I have break down the process into steps let discuss , first after receiving the content from producers they –
- Store the original digital copy of the show or movie on to their AWS servers. The original copies are usually in high-quality cinema standards, and Netflix will have to process these before anybody can watch it.
- Netflix works on thousands of devices, and each of them play a different format of video and sound files. Another set of AWS servers take this original film file, and convert it into hundreds of files, each meant to play the entire show or film on a particular type of device and a particular screen size or video quality. One file will work exclusively on the iPad, one on a full HD Android phone, one on a Sony TV that can play 4K video and Dolby sound, one on a Windows computer, and so on. Even more of these files can be made with varying video qualities so that they are easier to load on a poor network connection. This is a process known as transcoding. A special piece of code is also added to these files to lock them with what is called digital rights management or DRM — a technological measure which prevents piracy of films.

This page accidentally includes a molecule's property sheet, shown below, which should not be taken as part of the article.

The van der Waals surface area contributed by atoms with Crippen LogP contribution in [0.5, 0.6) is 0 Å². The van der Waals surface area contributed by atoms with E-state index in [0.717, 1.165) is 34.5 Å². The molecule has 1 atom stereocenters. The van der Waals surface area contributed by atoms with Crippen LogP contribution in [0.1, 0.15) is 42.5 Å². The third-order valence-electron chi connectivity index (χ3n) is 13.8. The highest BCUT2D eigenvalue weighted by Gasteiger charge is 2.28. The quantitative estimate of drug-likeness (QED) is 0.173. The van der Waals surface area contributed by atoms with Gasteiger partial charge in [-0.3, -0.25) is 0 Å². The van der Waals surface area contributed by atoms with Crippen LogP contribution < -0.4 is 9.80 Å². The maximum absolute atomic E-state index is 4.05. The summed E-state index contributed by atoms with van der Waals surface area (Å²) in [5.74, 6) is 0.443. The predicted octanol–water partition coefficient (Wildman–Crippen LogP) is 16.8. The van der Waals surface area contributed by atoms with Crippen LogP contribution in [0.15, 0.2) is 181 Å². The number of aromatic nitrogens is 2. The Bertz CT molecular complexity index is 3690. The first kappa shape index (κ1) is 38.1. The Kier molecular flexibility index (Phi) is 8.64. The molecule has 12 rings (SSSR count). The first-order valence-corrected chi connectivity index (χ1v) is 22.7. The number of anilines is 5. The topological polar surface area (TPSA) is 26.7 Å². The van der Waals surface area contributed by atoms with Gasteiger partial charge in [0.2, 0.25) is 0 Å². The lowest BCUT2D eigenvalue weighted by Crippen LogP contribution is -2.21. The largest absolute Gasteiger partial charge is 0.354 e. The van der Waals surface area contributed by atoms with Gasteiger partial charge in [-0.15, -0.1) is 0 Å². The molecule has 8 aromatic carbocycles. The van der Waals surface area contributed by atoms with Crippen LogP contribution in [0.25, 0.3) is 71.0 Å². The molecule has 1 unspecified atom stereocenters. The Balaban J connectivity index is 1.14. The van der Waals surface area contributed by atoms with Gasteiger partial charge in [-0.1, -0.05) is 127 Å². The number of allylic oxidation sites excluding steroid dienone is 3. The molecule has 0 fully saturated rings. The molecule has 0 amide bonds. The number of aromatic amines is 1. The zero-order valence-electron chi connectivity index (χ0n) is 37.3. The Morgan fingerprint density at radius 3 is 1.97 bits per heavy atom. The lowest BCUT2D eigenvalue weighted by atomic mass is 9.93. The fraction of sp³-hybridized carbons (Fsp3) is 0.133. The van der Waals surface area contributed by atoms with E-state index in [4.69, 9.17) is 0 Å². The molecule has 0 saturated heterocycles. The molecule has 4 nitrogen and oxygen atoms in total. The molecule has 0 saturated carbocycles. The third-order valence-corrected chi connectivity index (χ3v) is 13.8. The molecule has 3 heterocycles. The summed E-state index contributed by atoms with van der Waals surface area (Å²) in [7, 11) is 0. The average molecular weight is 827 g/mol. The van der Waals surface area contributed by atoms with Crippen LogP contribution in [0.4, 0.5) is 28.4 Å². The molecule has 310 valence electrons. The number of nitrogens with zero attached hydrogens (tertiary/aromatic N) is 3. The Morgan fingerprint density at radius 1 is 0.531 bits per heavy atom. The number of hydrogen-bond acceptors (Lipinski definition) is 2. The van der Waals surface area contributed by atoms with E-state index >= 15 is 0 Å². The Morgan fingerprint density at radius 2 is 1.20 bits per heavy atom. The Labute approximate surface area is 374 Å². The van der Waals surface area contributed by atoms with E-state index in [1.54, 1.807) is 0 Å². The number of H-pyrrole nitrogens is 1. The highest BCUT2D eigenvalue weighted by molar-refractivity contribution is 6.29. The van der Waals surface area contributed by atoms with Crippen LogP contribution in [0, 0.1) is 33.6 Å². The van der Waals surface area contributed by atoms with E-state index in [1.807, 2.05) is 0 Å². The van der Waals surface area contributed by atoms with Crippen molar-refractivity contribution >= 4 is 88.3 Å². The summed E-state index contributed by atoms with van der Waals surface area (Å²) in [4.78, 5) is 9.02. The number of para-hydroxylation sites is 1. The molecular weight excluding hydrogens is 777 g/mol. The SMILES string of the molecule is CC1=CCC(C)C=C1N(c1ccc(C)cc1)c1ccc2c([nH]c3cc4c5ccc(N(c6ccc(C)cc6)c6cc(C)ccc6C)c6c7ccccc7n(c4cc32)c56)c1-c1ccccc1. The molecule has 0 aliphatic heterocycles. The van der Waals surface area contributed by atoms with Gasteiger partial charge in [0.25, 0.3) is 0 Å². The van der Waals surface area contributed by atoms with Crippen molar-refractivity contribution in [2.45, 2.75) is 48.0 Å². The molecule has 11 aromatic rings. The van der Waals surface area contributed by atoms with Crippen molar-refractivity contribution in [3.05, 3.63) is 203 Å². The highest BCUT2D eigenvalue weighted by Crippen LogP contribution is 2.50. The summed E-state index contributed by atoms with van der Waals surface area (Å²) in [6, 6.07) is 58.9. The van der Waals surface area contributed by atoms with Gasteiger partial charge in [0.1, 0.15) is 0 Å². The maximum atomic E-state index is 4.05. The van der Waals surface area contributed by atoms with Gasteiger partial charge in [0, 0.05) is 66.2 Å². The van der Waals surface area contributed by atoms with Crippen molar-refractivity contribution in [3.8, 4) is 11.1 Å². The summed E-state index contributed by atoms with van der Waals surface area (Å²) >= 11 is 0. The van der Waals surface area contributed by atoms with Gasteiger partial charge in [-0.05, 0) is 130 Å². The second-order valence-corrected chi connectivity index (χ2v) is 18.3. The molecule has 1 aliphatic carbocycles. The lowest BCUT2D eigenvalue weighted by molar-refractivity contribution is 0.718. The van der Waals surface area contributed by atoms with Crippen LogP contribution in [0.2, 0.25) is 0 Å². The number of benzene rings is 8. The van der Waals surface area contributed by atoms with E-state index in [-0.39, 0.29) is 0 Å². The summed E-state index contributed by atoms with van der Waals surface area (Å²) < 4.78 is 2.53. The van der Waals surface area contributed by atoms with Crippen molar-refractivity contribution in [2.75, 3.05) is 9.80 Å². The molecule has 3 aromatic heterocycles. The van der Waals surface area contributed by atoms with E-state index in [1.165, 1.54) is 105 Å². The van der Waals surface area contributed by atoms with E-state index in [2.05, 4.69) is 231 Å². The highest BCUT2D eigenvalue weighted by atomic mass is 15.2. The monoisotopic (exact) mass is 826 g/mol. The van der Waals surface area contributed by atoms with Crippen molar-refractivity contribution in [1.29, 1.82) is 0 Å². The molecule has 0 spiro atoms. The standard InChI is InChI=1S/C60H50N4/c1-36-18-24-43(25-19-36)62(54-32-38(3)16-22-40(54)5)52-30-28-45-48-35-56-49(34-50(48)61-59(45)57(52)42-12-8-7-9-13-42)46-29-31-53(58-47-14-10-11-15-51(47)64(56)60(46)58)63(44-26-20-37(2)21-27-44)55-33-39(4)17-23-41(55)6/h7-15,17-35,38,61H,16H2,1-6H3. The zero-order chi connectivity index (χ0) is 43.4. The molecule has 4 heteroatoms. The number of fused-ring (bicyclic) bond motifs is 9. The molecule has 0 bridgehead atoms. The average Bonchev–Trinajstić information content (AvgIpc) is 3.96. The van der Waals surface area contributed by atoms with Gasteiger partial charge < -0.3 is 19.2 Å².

- The Netflix app or website determines what particular device you are using to watch, and fetches the exact file for that show meant to specially play on your particular device, with a particular video quality based on how fast your internet is at that moment.
The last part about fetching is the one that is most crucial for Netflix here, because after all, that is where the Internet network delivers the video from Netflix’s AWS servers to the customer’s device. If it’s poorly managed or ignored, it means a really slow or unusable Netflix and virtually the end for the company. The internet is the umbilical cord that connects Netflix to its customers, and it takes a lot for them to deliver the content a user wants, in the shortest time possible. On a really crowded network where millions of services compete for space.